Mothman Illustrator Frazetta Dies

Posted by: Loren Coleman on May 10th, 2010

Photo credit: Frazetta Properties. LLC

Frank Frazetta, 82, suffered a stroke on Sunday, and died on Monday afternoon, May 10, 2010, in Ft. Myers, Florida, reported The New York Times and other media.

The Times noted that “Frazetta was a versatile and prolific comic book artist who, in the 1940s and ’50s, drew for comic strips like Al Capp’s ‘Lil’ Abner’ and comic books like ‘Famous Funnies,’ for which he contributed a series of covers depicting the futuristic adventurer Buck Rogers.”

Frazetta perhaps was best known in cryptozoology and Fortean circles for the art that would be used in a later edition of John A. Keel’s book, The Mothman Prophecies, published by Ron Bonds. Bonds died mysterious (see here, #55) on April 8, 2001.

Former well-known New York City literary agent Sandra Martin told me: “John [Keel] attributed the success of that book to the cover.”

It was the “discovery” of Bond’s IllumiNet Press edited that resulted in the movie of the same name. Screenwriter Richard Hatem recounted that he “discovered” the book in an old book store, when it literally fell into his hands from a shelf.

Comic book and science fantasy/fiction book cover art was the source of most of Frazetta’s fame. His covers of “strikingly fierce, hard-bodied heroes and bosomy, callipygian damsels in distress” were legendary. Some of his well-known art was found on such books as Conan the Adventurer, John Carter and the Savage Apes of Mars, and Tarzan and the Antmen.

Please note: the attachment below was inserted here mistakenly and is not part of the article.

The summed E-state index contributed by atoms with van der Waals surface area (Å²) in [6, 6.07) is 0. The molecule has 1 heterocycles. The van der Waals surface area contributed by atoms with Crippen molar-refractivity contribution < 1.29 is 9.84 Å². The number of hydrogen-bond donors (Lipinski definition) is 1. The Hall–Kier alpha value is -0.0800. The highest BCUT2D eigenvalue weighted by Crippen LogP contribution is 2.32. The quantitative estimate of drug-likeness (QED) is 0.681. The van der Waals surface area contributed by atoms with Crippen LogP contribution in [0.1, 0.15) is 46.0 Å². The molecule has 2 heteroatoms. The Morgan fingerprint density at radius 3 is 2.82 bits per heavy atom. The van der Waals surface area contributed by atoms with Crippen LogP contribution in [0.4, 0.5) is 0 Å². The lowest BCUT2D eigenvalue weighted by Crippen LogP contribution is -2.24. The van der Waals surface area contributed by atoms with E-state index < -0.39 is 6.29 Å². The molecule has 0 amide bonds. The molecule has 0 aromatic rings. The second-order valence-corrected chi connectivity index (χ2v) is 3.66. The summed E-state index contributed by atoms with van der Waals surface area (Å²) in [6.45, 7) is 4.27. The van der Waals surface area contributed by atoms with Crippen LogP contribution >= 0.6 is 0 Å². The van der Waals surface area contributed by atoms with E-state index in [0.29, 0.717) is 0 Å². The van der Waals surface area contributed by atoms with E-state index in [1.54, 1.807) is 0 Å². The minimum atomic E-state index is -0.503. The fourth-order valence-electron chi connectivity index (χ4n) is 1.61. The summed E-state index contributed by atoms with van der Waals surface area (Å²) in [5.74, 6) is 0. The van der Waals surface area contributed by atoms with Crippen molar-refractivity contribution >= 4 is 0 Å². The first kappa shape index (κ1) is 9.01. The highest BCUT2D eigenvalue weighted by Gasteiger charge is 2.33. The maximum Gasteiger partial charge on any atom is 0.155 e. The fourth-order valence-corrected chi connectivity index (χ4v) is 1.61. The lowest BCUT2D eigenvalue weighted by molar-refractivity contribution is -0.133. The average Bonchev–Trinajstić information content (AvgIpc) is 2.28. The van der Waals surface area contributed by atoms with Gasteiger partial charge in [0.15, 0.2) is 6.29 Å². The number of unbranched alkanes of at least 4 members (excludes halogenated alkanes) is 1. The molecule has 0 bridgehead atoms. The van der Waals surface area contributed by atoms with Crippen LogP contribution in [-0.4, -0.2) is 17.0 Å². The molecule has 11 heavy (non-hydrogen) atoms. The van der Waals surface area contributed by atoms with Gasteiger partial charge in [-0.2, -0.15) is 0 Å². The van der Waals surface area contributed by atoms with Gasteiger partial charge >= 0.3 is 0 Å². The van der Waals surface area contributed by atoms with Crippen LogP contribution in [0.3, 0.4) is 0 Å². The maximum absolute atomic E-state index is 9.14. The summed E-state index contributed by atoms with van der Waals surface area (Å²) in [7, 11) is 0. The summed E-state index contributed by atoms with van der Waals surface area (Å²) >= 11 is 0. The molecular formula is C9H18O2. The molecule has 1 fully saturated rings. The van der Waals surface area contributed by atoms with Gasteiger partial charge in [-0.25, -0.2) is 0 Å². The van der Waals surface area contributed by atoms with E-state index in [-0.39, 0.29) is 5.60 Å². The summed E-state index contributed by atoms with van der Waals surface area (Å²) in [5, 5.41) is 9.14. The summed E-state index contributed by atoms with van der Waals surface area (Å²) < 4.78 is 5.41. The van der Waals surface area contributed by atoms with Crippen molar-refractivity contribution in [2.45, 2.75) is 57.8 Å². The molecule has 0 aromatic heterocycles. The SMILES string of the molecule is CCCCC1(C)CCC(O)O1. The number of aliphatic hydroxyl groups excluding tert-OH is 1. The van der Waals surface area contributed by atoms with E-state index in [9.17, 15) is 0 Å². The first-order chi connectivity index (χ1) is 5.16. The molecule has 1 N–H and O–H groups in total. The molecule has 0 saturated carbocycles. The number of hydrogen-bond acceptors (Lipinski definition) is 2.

Frank Frazetta’s creativity inspired many within cryptozoology, science fiction, and beyond. His Mothman art is well-known.

Frazetta imagined Mothman differently than how the creature was described initially (which was as a giant bird, more avian that moth-like). He seems to have been overly influenced by the name, which was an Ohio copyeditor’s invention that had little to do with the actual appearance of the Mothman seen in 1966-1967. But there is no doubt that once drawn, Frazetta’s impact was great.

Indeed, Frazetta’s Mothman cover art would then go on to influence the sculpture built in Point Pleasant, West Virginia, in honor of the Mothman lore (seen below), near the present-day Mothman museum there.

Earlier than his Mothman art for John Keel, was Frazetta’s Strange Creatures cover.

The cover of John A. Keel’s paperback book, Strange Creatures from Time and Space (NY: Fawcett, 1970) has informed and influenced many, from the 1970s to present.

For example, Secret Lab Studios, in association with Thrill House Comics, and the Weta Workshop Design Team of New Zealand announced in 2006 that they were collaborating on designs for Cryptid, a new and original intellectual property then in development as a feature film, video game, graphic novel and toy line. One of their cornerstone artists was Frank Frazetta.


Frazetta Cryptid

Frazetta Cryptid

Others have seen Frazetta do his magic too, on the covers of their Fortean books. Brad Steiger told me this evening, the following: “When my editor at Dell asked if I had any ideas for a cover, I answered that I didn’t care as long as Frank Frazetta did it.”